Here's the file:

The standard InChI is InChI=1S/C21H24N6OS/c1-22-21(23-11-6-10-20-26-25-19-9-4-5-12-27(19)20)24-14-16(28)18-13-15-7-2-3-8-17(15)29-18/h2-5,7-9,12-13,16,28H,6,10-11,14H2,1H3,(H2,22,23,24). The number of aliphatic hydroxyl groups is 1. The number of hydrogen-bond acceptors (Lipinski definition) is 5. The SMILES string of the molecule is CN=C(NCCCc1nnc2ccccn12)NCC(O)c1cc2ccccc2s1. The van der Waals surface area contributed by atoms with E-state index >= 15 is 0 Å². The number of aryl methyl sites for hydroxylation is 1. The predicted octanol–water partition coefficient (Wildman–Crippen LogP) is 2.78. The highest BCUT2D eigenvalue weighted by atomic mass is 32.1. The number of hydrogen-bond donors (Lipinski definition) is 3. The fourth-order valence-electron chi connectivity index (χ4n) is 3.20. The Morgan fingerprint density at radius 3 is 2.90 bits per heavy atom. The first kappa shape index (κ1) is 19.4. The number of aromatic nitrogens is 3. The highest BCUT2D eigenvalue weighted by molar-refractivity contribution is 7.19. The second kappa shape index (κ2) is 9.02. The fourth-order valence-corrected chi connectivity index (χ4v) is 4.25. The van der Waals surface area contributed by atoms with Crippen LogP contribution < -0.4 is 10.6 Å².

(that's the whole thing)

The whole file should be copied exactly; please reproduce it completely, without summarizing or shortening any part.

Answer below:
The standard InChI is InChI=1S/C21H24N6OS/c1-22-21(23-11-6-10-20-26-25-19-9-4-5-12-27(19)20)24-14-16(28)18-13-15-7-2-3-8-17(15)29-18/h2-5,7-9,12-13,16,28H,6,10-11,14H2,1H3,(H2,22,23,24). The number of aliphatic hydroxyl groups is 1. The number of hydrogen-bond acceptors (Lipinski definition) is 5. The SMILES string of the molecule is CN=C(NCCCc1nnc2ccccn12)NCC(O)c1cc2ccccc2s1. The van der Waals surface area contributed by atoms with E-state index >= 15 is 0 Å². The number of aryl methyl sites for hydroxylation is 1. The predicted octanol–water partition coefficient (Wildman–Crippen LogP) is 2.78. The highest BCUT2D eigenvalue weighted by atomic mass is 32.1. The number of hydrogen-bond donors (Lipinski definition) is 3. The fourth-order valence-electron chi connectivity index (χ4n) is 3.20. The Morgan fingerprint density at radius 3 is 2.90 bits per heavy atom. The first kappa shape index (κ1) is 19.4. The number of aromatic nitrogens is 3. The highest BCUT2D eigenvalue weighted by molar-refractivity contribution is 7.19. The second kappa shape index (κ2) is 9.02. The fourth-order valence-corrected chi connectivity index (χ4v) is 4.25. The van der Waals surface area contributed by atoms with Crippen LogP contribution < -0.4 is 10.6 Å².